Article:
The complete first and second seasons of the US TV fantasy drama about ordinary people across the globe who discover they have extraordinary powers. Season One episodes comprise: 'Genesis', 'Don't Look Back', 'One Giant Leap', 'Collision', 'Hiros', 'Better Halves', 'Nothing to Hide', 'Seven Minutes to Midnight', 'Homecoming', 'Six Months Later', 'Fallout', 'Godsend', 'The Fix', 'Distractions', 'Run!', 'Unexpected', 'Company Man', 'Parasite', '7%', 'Five Years Gone', 'The Hard Part', 'Landslide' and 'How to Stop an Exploding Man'. Season Two episodes comprise: 'Four Months Later...', 'Lizards', 'Kindred', 'The Kindness of Strangers', 'Fight Or Flight', 'The Line', 'Out of Time', 'Four Months Ago...', 'Cautionary Tales', 'Truth and Consequences' and 'Powerless'.
Arguably the most talked-about television show of the 2006-2007 season, the Emmy-nominated fantasy Heroes gives viewers blends comic book-style adventure with plotting and characters as rich and layered as any graphic novel or drama series. Creator Tim Kring's premise is deceptively simple ordinary individuals in locations around the globe discover that they have, for lack of a better term, super powers, and wrestle with this reality while facing challenges both global (the destruction of New York City, for one) and personal (indestructible cheerleader Hayden Panettiere has family issues serious ones, as the true identity of her adoptive father reveals; Milo Ventimiglia's Peter Petrelli, who absorbs other powers, must overcome his own insecurities). Add to this mix a terrific villain Zachary Quinto's Sylar, who hunts and kills people with extraordinary powers like our heroes and viewers have a riveting series that exhibits an almost-perfect balance of cliffhanger thrills (the action and special effects are truly impressive for a network program) and genuine drama that sets the show apart from most speculative fiction (save, perhaps, the revived Battlestar Galactica, which it compares too favourably). --Paul Gaita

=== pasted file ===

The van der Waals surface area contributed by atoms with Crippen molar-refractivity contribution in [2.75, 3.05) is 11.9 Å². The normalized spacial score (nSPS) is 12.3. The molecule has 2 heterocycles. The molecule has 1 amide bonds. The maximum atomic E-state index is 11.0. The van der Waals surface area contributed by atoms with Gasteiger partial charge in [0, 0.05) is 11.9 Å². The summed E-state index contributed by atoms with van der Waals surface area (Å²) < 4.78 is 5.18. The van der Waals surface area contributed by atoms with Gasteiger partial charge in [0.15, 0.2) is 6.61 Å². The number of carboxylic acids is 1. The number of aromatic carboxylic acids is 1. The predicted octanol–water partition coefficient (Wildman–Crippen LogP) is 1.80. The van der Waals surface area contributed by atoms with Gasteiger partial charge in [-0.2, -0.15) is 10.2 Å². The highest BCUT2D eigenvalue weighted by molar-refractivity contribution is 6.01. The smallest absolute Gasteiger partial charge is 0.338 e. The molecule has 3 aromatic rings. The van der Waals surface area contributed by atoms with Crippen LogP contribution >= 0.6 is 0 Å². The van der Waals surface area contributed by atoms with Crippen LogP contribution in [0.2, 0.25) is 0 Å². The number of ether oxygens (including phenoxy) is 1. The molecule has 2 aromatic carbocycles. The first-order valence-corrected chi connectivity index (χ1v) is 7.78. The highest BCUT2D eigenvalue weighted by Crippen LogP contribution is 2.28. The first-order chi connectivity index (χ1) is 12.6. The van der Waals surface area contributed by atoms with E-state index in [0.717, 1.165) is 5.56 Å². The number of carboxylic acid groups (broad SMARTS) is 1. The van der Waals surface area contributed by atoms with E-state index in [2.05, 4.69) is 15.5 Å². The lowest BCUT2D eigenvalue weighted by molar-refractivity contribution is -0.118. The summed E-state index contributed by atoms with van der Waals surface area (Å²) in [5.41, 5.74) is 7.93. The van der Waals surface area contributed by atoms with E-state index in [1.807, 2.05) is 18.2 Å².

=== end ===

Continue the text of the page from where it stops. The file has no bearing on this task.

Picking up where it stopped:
Truncated to a slim 11 episodes as a result of the writers strike that was ongoing in America during its production, Heroes second season nonetheless packs enough in to keep the momentum rolling on one of the most exciting Stateside shows of the moment. Heroes is, at heart, the comic book tale of a varied group of people, each with special powers that they struggle to come to terms with. With such powers, of course, come troubling foes and situations to face, and that proves to be the case here. So this time, we pick up four months after the events of the first series, and theres the small matter of the Shanti virus to contend with. This provides the main thrust for the series story arc, and allows room for several interesting sub-plots to develop too. Yet while, in the world of Heroes, you suspect that this second series will never rank with the best, theres easily enough here to justify the asking price, and the show emerges easily with its reputation intact. Even when its not at the top of its game, Heroes is exciting, interesting and polished entertainment. --Jon Foster